Actually, I once saw angina of 40 seconds duration. A patient was hooked up to the machine, symptoms gone, the EKG normal, when he piped up, “Here it comes again.” A repeat tracing showed classical diagnostic changes, & normalized in 40 seconds as the pain vanished.
Be aware that people are notoriously inaccurate at estimating time. Three minutes of angina might feel like 30. Conversely, if a patient seems melodramatic or histrionic, and says it lasted “5 minutes,” I might venture, “Let’s pretend the pain starts…Now!” I clutch my chest, wait out 15 seconds of silence, then ask, “Is it still going on?” I’ve had patients cut me off after 5 seconds, “Oh no, not that long.”
- Exacerbated by exertion. Classically-described chest pain occurring predictably at a given level of exertion (e.g. one flight, two blocks, three minutes of sex, etc.) is a give-away for angina. But especially in the context of acute MI or unstable angina, maybe plaque disruption occurred when it wanted to, i.e. during rest & not exertion.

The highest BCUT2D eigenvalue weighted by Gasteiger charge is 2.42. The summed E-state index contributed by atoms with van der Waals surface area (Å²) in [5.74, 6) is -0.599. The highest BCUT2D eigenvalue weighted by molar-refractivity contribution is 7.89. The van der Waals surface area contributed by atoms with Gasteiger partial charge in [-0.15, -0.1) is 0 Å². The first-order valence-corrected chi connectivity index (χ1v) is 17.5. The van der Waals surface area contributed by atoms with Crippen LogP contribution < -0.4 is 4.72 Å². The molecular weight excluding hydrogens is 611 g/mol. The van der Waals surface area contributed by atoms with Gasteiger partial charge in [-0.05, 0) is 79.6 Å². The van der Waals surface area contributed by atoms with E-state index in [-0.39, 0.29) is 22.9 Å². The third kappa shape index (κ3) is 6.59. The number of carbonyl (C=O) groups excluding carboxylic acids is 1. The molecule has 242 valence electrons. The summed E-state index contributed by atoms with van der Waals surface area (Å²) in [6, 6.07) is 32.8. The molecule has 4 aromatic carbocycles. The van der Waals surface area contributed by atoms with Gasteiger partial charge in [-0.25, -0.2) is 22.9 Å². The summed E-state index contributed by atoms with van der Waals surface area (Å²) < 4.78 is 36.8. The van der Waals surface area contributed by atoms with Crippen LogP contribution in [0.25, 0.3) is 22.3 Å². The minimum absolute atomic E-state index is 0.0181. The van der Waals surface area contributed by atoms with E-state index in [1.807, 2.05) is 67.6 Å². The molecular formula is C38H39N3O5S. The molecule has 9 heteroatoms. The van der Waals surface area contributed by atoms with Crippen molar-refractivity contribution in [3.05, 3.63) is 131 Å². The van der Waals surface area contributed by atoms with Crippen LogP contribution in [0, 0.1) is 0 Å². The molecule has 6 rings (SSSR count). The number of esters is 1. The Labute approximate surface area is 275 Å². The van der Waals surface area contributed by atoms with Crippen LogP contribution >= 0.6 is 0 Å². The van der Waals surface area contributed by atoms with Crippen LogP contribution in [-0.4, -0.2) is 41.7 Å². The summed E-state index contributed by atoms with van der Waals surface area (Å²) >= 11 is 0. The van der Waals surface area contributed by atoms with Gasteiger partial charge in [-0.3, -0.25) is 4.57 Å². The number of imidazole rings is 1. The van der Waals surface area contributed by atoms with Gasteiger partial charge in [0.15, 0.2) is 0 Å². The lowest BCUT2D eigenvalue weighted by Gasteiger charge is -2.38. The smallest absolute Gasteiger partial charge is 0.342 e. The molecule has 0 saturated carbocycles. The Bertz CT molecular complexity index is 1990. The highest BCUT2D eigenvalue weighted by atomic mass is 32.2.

Still, pain of an acute MI occurring at rest should increase walking down a corridor. A consistent history of recurrent pain worse after eating or lying in bed won’t be cardiac. Today’s “severe pain” that didn’t exacerbate walking to the office probably isn’t either.
2. Associated Symptoms: I inquire about these rapid-fire, one after the other, so as not to forget: “At the same time you have chest pain, do you also have…?”
- Shortness of breath
- Nausea or vomiting
- Diaphoresis (“do cold, wet, drops of sweat break out on your forehead?”)
- Lightheadedness or dizziness
The more of these symptoms that come and go together with the chest pain, the more I worry about angina. These symptoms are also called “angina equivalents.” We’ll discuss that more when we touch on the differentials of dyspnea, nausea, etc.